Seal Beach residents got a look at the City of Seal Beach’s finances during a public budget workshop on Tuesday evening and the numbers were not encouraging.
The city is facing an estimated $832,300 deficit for the 2018-2019 fiscal year according to draft budget projections presented at the nearly five-hour long workshop held at Council Chambers. Finance Director Victoria Beatley noted that $309,800 of the deficit will be covered by money from the city’s swimming pool reserve fund to pay the first-year salaries for two new police officers. In related news, the council is scheduled to look at the final budget on June 11.
The budget shortfall is for the city’s roughly $30 million General Fund which covers key city services including police, fire, marine safety, public works, community development and recreation. To stabilize the budget, department heads proposed cutting back on some services and potentially increasing fees. “Some of the challenges that we’re going to talk about tonight are significant and potentially have impacts on the quality of life for service levels here in the city,” Beatley said during her opening remarks at the workshop.
Expenditures exceeding revenues
The simplest way to understand the current budget challenges facing the City of Seal Beach is this: despite some bright spots, costs are exceeding revenues.
The biggest revenue source, property taxes, are projected to increase next year to $11,392,900, according to the draft budget. Money from parking citations and meters is also supposed to increase as the city implements new technology and continues to seek an increase in the parking fee at the beach parking lots. The city could also see increased money from the oil industry in barrel taxes as the price of oil hovers above $70 per barrel. That is tempered by estimates that the second and third top revenue generators for the city, sales taxes and utility taxes respectively, are projected to be flat in the coming fiscal year. There is also discussion about raising the sales tax through a ballot measure for the November election.
The bigger issue is the increasing costs. A large chunk of money is going to swelling pension payments. For example, the cost for CalPERS retirement just for the Police Department will jump an estimated $377,000 from the current fiscal year to next year. But there are other increases in expenditures including a projected $435,000 increase in premiums to the Joint Powers Insurance Authority which provides insurance for the city. The cost for contracting with the Orange County Fire Authority for fire and emergency medical services is also expected to increase annually by around 5 percent for the next two years. (For more information on OCFA see related story).
Draining reserves and cutting costs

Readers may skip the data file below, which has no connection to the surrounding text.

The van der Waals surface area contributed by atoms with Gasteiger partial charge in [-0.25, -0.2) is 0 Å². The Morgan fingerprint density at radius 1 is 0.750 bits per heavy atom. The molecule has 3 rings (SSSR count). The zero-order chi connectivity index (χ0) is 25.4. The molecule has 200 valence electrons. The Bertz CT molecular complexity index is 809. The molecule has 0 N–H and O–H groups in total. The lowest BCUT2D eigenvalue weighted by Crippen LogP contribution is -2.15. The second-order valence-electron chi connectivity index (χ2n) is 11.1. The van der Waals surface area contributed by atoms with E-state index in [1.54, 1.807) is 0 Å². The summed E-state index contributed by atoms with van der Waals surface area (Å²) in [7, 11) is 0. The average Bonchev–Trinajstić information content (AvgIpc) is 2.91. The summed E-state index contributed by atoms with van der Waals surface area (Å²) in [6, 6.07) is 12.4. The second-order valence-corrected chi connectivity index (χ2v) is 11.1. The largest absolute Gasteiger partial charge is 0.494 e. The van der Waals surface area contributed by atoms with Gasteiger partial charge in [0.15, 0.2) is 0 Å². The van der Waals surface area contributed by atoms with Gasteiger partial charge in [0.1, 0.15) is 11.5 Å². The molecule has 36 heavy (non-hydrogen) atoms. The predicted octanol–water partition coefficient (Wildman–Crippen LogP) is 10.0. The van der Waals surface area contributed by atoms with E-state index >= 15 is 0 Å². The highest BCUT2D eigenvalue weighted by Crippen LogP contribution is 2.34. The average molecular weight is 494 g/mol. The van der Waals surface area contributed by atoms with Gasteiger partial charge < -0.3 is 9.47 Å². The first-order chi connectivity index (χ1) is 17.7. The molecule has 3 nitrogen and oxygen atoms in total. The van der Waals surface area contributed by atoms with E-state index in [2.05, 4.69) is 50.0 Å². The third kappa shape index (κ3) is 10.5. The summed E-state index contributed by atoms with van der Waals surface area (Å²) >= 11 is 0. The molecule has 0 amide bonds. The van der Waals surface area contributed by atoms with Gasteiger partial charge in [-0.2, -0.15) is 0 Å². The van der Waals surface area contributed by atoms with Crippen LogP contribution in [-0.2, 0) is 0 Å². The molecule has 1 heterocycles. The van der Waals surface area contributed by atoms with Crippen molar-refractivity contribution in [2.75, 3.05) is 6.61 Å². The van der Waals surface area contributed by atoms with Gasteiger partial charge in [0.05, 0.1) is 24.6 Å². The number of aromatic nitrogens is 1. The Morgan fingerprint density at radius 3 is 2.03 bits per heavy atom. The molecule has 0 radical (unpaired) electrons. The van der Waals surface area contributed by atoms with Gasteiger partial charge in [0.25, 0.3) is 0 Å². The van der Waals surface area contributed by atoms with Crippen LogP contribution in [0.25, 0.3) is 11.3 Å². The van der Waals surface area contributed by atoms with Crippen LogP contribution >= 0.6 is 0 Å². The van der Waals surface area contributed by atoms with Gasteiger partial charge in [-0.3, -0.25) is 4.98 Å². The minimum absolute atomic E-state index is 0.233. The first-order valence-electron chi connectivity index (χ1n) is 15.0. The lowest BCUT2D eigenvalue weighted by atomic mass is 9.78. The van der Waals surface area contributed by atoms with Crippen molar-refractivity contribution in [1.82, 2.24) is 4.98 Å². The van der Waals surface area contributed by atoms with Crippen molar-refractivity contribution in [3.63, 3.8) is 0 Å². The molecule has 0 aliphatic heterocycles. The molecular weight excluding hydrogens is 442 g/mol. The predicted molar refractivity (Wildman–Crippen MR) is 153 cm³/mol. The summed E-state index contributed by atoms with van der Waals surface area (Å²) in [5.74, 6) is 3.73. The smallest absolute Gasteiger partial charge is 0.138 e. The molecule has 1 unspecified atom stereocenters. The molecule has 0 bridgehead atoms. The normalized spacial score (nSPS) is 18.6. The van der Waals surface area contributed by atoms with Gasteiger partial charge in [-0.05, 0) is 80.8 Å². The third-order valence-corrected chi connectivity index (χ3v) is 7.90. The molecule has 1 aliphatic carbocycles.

The city will likely tap into its shrinking reserve funds to cover part of the budget deficit but there are also proposals to cut costs and raise fees.
During the workshop, a representative from each staff department presented their cost-cutting measures and proposals and what enacting them would mean for city services. Many spoke about reducing staff hours, eliminating positions as well as reducing training and membership in some professional organizations. Many said the reduction in staffing would reduce levels of customer service at City Hall and may increase processing times for public requests.
In addition to eliminating some contracts and reducing staff, the City Manager’s office suggested the city should opt out of membership of the League of California Cities and the Association of California Cities – Orange County, to save money estimated at $18,000 a year. The City Manager’s office also recommended a reduction or elimination of the $20,000 annual discretionary fund given to each council member to fund projects in their respective district. “While there are certainly benefits for this type of discretionary spending, our current financial condition causes us to ask if it’s the best use of these funds,” Assistant City Manager Patrick Gallegos said.
Public Works Director Steve Myrter outlined a few cost-cutting and revenue-generating proposals including reducing some transportation services for seniors such as the Dial-a-Ride program, reducing the frequency of tree trimming and reducing the number of days a week the beach is groomed by machine from seven to five. Myrter estimated the latter could save $50,000 and said the goal would be to reduce overtime hours spent grooming the beach while keeping coverage on the weekends.
Myrter emphasized other cleanup would still occur on the beach seven days a week including the emptying of trash cans. He said the measures were meant to increase efficiency and save money but “still have a beach that we’re proud of.”
Marine Safety Chief Joe Bailey brought up the possibility of raising adult lap swim fees at the pool at J.H. McGaugh Elementary School. He also spoke about raising the fee for the city’s Junior Lifeguard program for residents from $520 to $575 for a revenue boost of $16,500. That idea didn’t sit too well with District One Councilwoman Ellery Deaton who suggested there should be efforts to protect subsidies for recreation programs for children. Bailey said there are scholarships available for the Junior Lifeguard program and that the proposed $575 fee is less than the fees charged in nearby beach cities.
The cost-cutting proposals are still being debated, but some were used to create funding estimates for the draft budget for next year, according to Beatley.